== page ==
Not only is Nina living in the shadow of her older sister, but she has the unofficial Pakistani prestige point system to live up to–the one she’s sure all aunties and uncles use to determine the most attractive marriage prospects for their children. All Nina wants is to experience life. Somehow she must find a way to do that while respecting her parents’ wishes and her own beliefs.
Ayad Akhtar is a YA author, screenwriter, and playwright. His novel American Dervish is published in over twenty languages and received a 2012 Best Book of the Year at Kirkus Review. His plays include Disgraced, which won the 2013 Pulitzer prize for Drama, and The War Within for which he was nominated for an Independent Spirit Award for Best Screenplay. Follow him on Twitter.
Hayat Shah is a young Pakistani-American in love for the first time. When the girl he loves begins dating another, Hayat is confused by his feelings of betrayal. His growing passions, both spiritual and romantic, force him to question all that he has come to believe is true. Hayat is compelled to act — with devastating consequences for all those he loves most.
Tanuja Desai Hidier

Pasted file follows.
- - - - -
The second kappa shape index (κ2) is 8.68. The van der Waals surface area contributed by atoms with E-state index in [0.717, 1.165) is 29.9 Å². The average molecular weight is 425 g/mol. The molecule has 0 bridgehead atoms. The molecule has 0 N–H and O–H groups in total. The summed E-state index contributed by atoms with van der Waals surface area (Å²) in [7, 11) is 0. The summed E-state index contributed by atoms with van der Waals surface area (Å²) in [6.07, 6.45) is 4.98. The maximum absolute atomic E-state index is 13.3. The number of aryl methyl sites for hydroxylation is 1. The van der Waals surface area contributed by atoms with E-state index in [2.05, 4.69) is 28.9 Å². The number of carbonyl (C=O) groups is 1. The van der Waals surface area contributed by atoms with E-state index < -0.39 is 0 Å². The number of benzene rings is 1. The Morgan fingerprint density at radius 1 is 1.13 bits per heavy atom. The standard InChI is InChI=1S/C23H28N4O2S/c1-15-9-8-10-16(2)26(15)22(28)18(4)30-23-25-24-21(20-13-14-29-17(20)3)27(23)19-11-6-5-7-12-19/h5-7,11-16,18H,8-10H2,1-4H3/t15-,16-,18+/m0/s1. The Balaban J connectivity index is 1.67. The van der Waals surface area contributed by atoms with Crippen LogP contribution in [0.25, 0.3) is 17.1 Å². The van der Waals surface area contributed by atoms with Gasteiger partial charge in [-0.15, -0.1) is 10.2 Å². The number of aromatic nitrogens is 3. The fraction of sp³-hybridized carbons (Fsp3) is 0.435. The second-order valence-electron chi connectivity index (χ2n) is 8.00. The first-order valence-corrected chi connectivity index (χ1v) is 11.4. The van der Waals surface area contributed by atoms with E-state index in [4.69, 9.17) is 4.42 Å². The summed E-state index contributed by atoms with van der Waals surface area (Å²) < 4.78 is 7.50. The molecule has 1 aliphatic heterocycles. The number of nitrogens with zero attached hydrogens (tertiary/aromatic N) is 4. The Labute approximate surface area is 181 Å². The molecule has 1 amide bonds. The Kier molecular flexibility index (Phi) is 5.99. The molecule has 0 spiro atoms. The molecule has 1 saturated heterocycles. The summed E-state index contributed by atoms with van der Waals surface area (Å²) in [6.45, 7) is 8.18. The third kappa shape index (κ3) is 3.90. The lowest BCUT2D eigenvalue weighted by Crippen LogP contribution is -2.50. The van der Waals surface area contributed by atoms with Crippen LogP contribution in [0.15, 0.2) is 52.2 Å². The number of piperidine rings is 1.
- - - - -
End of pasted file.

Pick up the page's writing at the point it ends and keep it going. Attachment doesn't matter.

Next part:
Tanuja Desai Hidier is not only an author, but a singer-songwriter who has been awarded the South Asia Book Award for Bombay Blues. Her novel Born Confused was released in 2002 and heralded as the one of the 40 Best YA Novels by Rolling Stone. She’s held jobs from dog walker, to front-woman in a punk-pop band, to copyeditor. She wrote Born Confused in various London cafes. Follow her on Twitter.
Dimple Lala doesn’t know what to think. Her parents are from India, and she’s spent her whole life resisting their traditions. Then suddenly she gets to high school and everything Indian is trendy. To make matters worse, her parents arrange for her to meet a “suitable boy.” Of course it doesn’t go well — until Dimple goes to a club and finds him spinning a magical web. Suddenly the suitable boy is suitable because of his sheer unsuitability, and of course complications ensue.